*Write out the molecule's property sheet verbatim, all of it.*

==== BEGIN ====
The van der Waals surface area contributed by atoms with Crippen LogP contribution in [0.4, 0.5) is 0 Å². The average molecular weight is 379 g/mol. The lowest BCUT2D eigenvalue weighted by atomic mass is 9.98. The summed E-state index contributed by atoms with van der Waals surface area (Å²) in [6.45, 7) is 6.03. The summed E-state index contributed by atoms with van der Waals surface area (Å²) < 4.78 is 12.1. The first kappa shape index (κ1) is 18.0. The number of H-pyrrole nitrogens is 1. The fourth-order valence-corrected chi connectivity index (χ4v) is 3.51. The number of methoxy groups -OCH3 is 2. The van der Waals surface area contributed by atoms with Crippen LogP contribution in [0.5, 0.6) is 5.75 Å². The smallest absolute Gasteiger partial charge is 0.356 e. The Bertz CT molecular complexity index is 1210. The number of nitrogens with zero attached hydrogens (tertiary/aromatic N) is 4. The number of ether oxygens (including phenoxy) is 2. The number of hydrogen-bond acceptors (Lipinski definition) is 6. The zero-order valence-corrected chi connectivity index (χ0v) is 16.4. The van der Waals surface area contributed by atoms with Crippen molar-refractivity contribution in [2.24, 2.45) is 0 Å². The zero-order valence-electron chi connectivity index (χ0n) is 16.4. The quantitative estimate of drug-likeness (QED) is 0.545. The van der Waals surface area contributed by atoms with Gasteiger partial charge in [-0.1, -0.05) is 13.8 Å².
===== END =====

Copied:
The van der Waals surface area contributed by atoms with Crippen LogP contribution in [0.4, 0.5) is 0 Å². The average molecular weight is 379 g/mol. The lowest BCUT2D eigenvalue weighted by atomic mass is 9.98. The summed E-state index contributed by atoms with van der Waals surface area (Å²) in [6.45, 7) is 6.03. The summed E-state index contributed by atoms with van der Waals surface area (Å²) < 4.78 is 12.1. The first kappa shape index (κ1) is 18.0. The number of H-pyrrole nitrogens is 1. The fourth-order valence-corrected chi connectivity index (χ4v) is 3.51. The number of methoxy groups -OCH3 is 2. The van der Waals surface area contributed by atoms with Crippen LogP contribution in [0.5, 0.6) is 5.75 Å². The smallest absolute Gasteiger partial charge is 0.356 e. The Bertz CT molecular complexity index is 1210. The number of nitrogens with zero attached hydrogens (tertiary/aromatic N) is 4. The number of ether oxygens (including phenoxy) is 2. The number of hydrogen-bond acceptors (Lipinski definition) is 6. The zero-order valence-corrected chi connectivity index (χ0v) is 16.4. The van der Waals surface area contributed by atoms with Crippen molar-refractivity contribution in [2.24, 2.45) is 0 Å². The zero-order valence-electron chi connectivity index (χ0n) is 16.4. The quantitative estimate of drug-likeness (QED) is 0.545. The van der Waals surface area contributed by atoms with Gasteiger partial charge in [-0.1, -0.05) is 13.8 Å².